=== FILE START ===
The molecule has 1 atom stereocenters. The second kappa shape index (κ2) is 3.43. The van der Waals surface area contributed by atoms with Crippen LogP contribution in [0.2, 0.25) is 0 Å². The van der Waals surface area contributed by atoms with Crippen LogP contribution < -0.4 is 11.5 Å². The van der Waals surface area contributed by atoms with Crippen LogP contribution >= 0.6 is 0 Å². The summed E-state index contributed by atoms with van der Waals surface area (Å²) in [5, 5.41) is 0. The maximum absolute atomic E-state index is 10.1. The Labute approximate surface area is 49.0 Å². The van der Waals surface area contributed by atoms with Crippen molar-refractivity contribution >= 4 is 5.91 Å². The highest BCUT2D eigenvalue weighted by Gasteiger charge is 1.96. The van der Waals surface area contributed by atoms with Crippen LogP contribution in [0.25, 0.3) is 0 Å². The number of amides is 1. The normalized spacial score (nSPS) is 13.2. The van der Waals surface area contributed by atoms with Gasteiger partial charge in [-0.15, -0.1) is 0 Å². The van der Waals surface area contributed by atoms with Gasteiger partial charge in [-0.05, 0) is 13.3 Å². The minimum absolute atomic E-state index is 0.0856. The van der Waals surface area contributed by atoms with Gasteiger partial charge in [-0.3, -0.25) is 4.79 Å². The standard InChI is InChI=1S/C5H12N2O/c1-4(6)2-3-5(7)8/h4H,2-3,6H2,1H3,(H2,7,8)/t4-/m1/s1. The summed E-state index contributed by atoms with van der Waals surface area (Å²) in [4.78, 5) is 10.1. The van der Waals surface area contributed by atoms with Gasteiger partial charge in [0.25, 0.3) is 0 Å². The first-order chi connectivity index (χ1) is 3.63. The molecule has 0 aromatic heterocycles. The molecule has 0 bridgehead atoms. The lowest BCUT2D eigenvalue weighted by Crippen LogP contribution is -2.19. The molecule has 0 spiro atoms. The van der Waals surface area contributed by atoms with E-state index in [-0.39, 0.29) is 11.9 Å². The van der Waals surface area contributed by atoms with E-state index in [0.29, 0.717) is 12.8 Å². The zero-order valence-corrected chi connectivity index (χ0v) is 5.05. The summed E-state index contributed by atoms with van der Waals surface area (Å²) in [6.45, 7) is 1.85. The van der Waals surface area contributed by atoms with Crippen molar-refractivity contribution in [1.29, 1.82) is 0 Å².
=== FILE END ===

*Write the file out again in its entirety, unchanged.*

The molecule has 1 atom stereocenters. The second kappa shape index (κ2) is 3.43. The van der Waals surface area contributed by atoms with Crippen LogP contribution in [0.2, 0.25) is 0 Å². The van der Waals surface area contributed by atoms with Crippen LogP contribution < -0.4 is 11.5 Å². The van der Waals surface area contributed by atoms with Crippen LogP contribution >= 0.6 is 0 Å². The summed E-state index contributed by atoms with van der Waals surface area (Å²) in [5, 5.41) is 0. The maximum absolute atomic E-state index is 10.1. The Labute approximate surface area is 49.0 Å². The van der Waals surface area contributed by atoms with Crippen molar-refractivity contribution >= 4 is 5.91 Å². The highest BCUT2D eigenvalue weighted by Gasteiger charge is 1.96. The van der Waals surface area contributed by atoms with Crippen LogP contribution in [0.25, 0.3) is 0 Å². The number of amides is 1. The normalized spacial score (nSPS) is 13.2. The van der Waals surface area contributed by atoms with Gasteiger partial charge in [-0.15, -0.1) is 0 Å². The van der Waals surface area contributed by atoms with Gasteiger partial charge in [-0.05, 0) is 13.3 Å². The minimum absolute atomic E-state index is 0.0856. The van der Waals surface area contributed by atoms with Gasteiger partial charge in [-0.3, -0.25) is 4.79 Å². The standard InChI is InChI=1S/C5H12N2O/c1-4(6)2-3-5(7)8/h4H,2-3,6H2,1H3,(H2,7,8)/t4-/m1/s1. The summed E-state index contributed by atoms with van der Waals surface area (Å²) in [4.78, 5) is 10.1. The van der Waals surface area contributed by atoms with Gasteiger partial charge in [0.25, 0.3) is 0 Å². The first-order chi connectivity index (χ1) is 3.63. The molecule has 0 aromatic heterocycles. The molecule has 0 bridgehead atoms. The lowest BCUT2D eigenvalue weighted by Crippen LogP contribution is -2.19. The molecule has 0 spiro atoms. The van der Waals surface area contributed by atoms with E-state index in [-0.39, 0.29) is 11.9 Å². The van der Waals surface area contributed by atoms with E-state index in [0.29, 0.717) is 12.8 Å². The zero-order valence-corrected chi connectivity index (χ0v) is 5.05. The summed E-state index contributed by atoms with van der Waals surface area (Å²) in [6.45, 7) is 1.85. The van der Waals surface area contributed by atoms with Crippen molar-refractivity contribution in [1.29, 1.82) is 0 Å².